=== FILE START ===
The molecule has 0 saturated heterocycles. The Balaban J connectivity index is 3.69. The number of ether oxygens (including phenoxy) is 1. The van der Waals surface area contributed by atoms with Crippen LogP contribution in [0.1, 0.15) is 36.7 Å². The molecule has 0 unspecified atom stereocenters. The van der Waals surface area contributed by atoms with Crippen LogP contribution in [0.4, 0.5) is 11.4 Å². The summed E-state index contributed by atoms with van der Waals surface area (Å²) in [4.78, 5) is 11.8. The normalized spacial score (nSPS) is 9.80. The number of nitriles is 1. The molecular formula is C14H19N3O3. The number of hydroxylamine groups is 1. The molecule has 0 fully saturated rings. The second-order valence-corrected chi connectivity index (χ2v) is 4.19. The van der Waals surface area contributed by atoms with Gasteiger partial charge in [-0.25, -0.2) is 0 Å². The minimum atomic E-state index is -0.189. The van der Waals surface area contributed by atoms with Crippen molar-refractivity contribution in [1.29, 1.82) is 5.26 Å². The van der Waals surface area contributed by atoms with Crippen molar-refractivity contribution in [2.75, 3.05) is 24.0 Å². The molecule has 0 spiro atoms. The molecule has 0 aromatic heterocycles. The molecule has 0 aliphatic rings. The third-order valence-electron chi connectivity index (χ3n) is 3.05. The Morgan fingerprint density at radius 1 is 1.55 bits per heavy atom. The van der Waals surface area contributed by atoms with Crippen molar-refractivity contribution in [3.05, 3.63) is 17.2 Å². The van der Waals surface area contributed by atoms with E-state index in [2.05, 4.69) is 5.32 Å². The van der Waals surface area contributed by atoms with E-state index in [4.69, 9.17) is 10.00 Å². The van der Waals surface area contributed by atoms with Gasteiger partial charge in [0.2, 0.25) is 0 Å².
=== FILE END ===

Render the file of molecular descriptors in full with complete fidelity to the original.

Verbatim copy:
The molecule has 0 saturated heterocycles. The Balaban J connectivity index is 3.69. The number of ether oxygens (including phenoxy) is 1. The van der Waals surface area contributed by atoms with Crippen LogP contribution in [0.1, 0.15) is 36.7 Å². The molecule has 0 unspecified atom stereocenters. The van der Waals surface area contributed by atoms with Crippen LogP contribution in [0.4, 0.5) is 11.4 Å². The summed E-state index contributed by atoms with van der Waals surface area (Å²) in [4.78, 5) is 11.8. The normalized spacial score (nSPS) is 9.80. The number of nitriles is 1. The molecular formula is C14H19N3O3. The number of hydroxylamine groups is 1. The molecule has 0 fully saturated rings. The second-order valence-corrected chi connectivity index (χ2v) is 4.19. The van der Waals surface area contributed by atoms with Gasteiger partial charge in [-0.25, -0.2) is 0 Å². The minimum atomic E-state index is -0.189. The van der Waals surface area contributed by atoms with Crippen molar-refractivity contribution in [1.29, 1.82) is 5.26 Å². The van der Waals surface area contributed by atoms with Crippen molar-refractivity contribution in [2.75, 3.05) is 24.0 Å². The molecule has 0 spiro atoms. The molecule has 0 aromatic heterocycles. The molecule has 0 aliphatic rings. The third-order valence-electron chi connectivity index (χ3n) is 3.05. The Morgan fingerprint density at radius 1 is 1.55 bits per heavy atom. The van der Waals surface area contributed by atoms with Crippen molar-refractivity contribution in [3.05, 3.63) is 17.2 Å². The van der Waals surface area contributed by atoms with E-state index in [2.05, 4.69) is 5.32 Å². The van der Waals surface area contributed by atoms with E-state index in [4.69, 9.17) is 10.00 Å². The van der Waals surface area contributed by atoms with Gasteiger partial charge in [0.2, 0.25) is 0 Å².